Written by Kristina Svobodová
A conference was held on 5 November to mark the publication of a study by the European Parliament Historical Archives – “The Echelon Affair. The EP and the global interception system 1998-2002″. Several guest speakers, who were actually involved in the investigation of the Echelon affair, attended to give their perspective of the affair and subsequent developments in this major surveillance scandal.
Wilhelm Lehmann and Iolanda Mombelli of the EP’s Historical Archives outlined the publication’s format, according to key moments in the investigation. The impetus for the publication is the ongoing debate on the necessity for data protection, a debate enlivened (to put it mildly) by Edward Snowden’s revelations in the recent NSA affair.
‘Five eyes’ surveillance network
British investigative journalist Duncan Campbell, who revealed existence of the Echelon surveillance program in 1988, illustrated the scale of this program aimed at non-military organizations. The program itself connected five English speaking agencies, the so-called ‘five eyes’, who between them spied on: 30 third party countries, 90 commercial partners, more than 100 embassy surveillance sites and 42 civil satellite interception sites. Although the interception range was massive there were some weak points – low technical capabilities of the program or lack of data selectivity being the most obvious. Also the amount of data harvesting was obviously underestimated by Echelon. Duncan mentioned that the interception capabilities of the program in 2014 are at zero point.
Temporary Committee on the Echelon Interception
Two members of the temporary committee on Echelon, MEP Carlos Coelho, former Chair of the Temporary Committee and Mr David Lowe, former Head of Unit of the Secretariat of the Temporary Committee, gave the audience an overview of the Committee’s work, purely focusing on the Echelon investigation, and its results. Mr Coelho mentioned three key questions arising from the fall of the Berlin wall, which made an adequate response from the EP necessary. The questions were: ‘Can the US change spying system targets from a military orientation to non-military?’, and ‘Can the US spy on citizens regardless of their rights?’; and also, ‘Can a European country spy on another European country?’. The answer to all these questions was, alarmingly, ‘yes’. Although the work of the Committee was successful and a final report was issued in 2001, their work was not without difficulty. Mr Coelho and Mr Lowe mentioned communication problems with the Bush administration, which refused to meet with them, even though meetings were scheduled in advance. According to the speakers, the final report deserved much more attention from the public than it had actually had and the importance of this topic continues to rise. The reality we face today is much worse than it was 14 years ago, as the NSA affair shown us.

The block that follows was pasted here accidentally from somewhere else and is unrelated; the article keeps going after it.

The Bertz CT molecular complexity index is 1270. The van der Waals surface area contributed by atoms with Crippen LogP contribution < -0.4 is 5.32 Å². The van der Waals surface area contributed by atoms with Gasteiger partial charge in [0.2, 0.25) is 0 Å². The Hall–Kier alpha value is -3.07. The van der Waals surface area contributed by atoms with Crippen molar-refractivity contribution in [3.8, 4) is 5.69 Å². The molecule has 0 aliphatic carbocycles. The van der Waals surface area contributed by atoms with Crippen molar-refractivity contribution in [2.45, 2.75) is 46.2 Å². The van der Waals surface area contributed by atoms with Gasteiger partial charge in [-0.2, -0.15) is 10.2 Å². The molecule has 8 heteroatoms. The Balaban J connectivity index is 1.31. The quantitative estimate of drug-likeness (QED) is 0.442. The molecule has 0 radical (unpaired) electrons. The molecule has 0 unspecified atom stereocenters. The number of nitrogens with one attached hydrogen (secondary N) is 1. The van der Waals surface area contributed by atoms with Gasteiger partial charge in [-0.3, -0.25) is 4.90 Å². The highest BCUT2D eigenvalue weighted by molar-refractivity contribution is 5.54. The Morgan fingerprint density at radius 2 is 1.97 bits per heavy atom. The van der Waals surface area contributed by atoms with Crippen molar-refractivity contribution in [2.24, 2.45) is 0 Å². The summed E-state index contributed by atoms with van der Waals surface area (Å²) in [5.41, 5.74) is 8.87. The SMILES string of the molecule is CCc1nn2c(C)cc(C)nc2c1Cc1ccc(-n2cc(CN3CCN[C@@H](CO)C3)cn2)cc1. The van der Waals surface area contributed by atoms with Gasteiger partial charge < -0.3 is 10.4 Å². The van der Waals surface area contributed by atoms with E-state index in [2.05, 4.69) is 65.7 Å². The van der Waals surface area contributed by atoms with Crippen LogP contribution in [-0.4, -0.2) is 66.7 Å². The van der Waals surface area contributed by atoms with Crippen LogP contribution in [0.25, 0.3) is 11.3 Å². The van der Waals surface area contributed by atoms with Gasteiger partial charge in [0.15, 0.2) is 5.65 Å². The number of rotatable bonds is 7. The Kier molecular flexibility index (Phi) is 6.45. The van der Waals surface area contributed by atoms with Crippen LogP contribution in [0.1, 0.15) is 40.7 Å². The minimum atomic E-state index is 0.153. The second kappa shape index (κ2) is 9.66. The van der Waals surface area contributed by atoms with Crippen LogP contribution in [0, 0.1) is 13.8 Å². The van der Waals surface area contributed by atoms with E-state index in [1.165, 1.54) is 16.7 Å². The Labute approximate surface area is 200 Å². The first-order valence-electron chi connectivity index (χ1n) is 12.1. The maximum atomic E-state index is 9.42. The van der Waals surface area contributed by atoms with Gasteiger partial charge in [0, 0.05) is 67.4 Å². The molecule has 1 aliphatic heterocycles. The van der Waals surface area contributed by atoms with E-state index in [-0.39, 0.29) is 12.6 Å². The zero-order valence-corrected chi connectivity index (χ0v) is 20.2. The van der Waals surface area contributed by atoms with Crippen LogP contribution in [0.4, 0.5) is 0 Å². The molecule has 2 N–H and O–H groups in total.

Democratic oversight mechanism is a key thing
Emilio De Capitani, professor at University of Naples, who cooperated on the Echelon report, mentioned that every person has a right to see what organizations and governments are doing without being spied on. He also pointed out that EU countries have to cooperate because they share the same experience and principle of solidarity. MEP Claude Moraes, Chair of the Committee on Civil Liberties, Justice and Home Affairs, regards the Echelon enquiry as a model and one of the finest European Parliament has completed to date. The mission was successful but the Echelon report remains one of the EP’s most underestimated reports. A common democratic oversight mechanism is necessary as Mr. Moraes emphasized in his speech.
‘The Echelon Affair: The EP and the global interception system 1998-2002’ tells the story of the Temporary Committee, whose work was launched following the report produced by Campbell in 1999 for the Parliament’s STOA (Scientific and Technological Options Assessment) panel.
It has already been published in French and the English version is due to be available later in November.